Benjamin Franklin offered famous advice on decision-making to his scientific colleague, Joseph Priestley. His counsel was take a sheet of paper, divide it into two columns, and write down all the advantages of a certain path of action in one column and the disadvantages in the other. Then, by “cancelling out” items in one column with items in the other, assess which column is weightier.
Simple but powerful, Franklin’s Moral Algebra continues to be relevant today, when critical business and IT decisions must be made under conditions of great uncertainty and time pressure. Research has shown that such methods reliably produce better decisions than ordinary, unstructured deliberation. The basic principles of Franklin’s Moral Algebra, combined with today’s decision-mapping software, can improve and accelerate organization decisions.
We must also acknowledge that in its classic form, Franklin’s advice can’t do justice to many business decisions. Most obviously, the Moral Algebra frames the problem as whether to undertake a particular action. But most decisions are not yes/no or go/no go. Rather, most decisions involve choosing from a range of possible actions.
For example, in a hiring situation, the decision problem is not likely to be whether or not to hire Jones but, rather, which of Jones, Jiminez or Jagonski to hire? Complicating matters further, the options may form a kind of hierarchy. At one level, the decision is whether or not to hire an accountant or a tax lawyer. At the next level, if an accountant is to be hired, which one?
Another problem is that the method focuses on only one part of the decision problem, which is how to do the overall “weighing up” of the various considerations. But in business decisions, much of the work goes into determining the validity or strength of those considerations in the first place. A claimed advantage of hiring a tax lawyer is that she can manage certain difficult issues having to do with complex tax structures. But is this really true? Perhaps the issues are too complex for any one lawyer, and external advice would have to be obtained anyway.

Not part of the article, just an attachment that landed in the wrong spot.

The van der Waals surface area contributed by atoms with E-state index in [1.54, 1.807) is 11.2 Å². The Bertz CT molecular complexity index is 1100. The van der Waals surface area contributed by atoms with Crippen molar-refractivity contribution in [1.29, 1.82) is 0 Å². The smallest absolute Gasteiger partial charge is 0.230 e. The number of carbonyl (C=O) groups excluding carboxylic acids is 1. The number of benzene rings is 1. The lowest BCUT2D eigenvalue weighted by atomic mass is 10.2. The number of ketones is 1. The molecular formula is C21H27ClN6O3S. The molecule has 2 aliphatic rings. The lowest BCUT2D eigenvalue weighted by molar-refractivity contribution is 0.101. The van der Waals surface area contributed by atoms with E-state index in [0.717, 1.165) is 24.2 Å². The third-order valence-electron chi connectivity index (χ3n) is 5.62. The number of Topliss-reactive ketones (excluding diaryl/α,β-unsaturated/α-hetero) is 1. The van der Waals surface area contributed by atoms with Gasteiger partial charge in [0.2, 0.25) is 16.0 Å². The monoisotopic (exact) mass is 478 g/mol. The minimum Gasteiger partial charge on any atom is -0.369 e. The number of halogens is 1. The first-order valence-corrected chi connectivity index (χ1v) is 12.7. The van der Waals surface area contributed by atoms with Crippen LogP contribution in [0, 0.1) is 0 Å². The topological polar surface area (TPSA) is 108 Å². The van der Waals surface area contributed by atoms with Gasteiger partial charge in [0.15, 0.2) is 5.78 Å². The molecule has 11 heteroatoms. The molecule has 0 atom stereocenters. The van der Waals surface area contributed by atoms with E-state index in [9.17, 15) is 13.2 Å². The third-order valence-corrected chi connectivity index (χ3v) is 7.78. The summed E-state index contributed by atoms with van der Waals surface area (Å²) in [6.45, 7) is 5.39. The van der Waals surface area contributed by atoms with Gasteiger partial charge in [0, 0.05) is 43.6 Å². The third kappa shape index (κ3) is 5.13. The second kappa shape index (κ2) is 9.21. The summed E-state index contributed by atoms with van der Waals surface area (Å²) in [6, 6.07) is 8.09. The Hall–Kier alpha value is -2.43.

Recognizing that we need something more than a simple pro/con approach, many textbooks, professors and consultants will prescribe moving to some technical, usually quantitative methodology, such as multi-attribute utility theory or decision analysis. These certainly have their uses, but the reality is that most decision makers do not use these technical methods for the bulk of their decisions-even if they were taught how to use them in business school. And they are not just being lazy. Often, these sorts of complex analytical tools just don’t get a grip on the distinctive texture of business decisions. Real problems often can’t be reduced to numbers, algorithms and decision rules.
Business Decision Mapping in 6 Steps
Business decision mapping in 6 steps
There is an alternative. It’s one that works better for a wide range of decisions, whether in IT, strategy or even in one’s personal life. Rather than discarding Franklin’s method, we can extend and adapt it so it can handle more of the complexities of business decision-making.
Business Decision Mapping (BDM) is such an extension. It preserves Franklin’s essential insight: that deciding usually involves the weighing up of diverse, usually qualitative considerations. It elaborates his method to handle multiple options and lower-level arguments and evidence. But it keeps the complexity under control by laying all this out in a special kind of diagram-a decision map.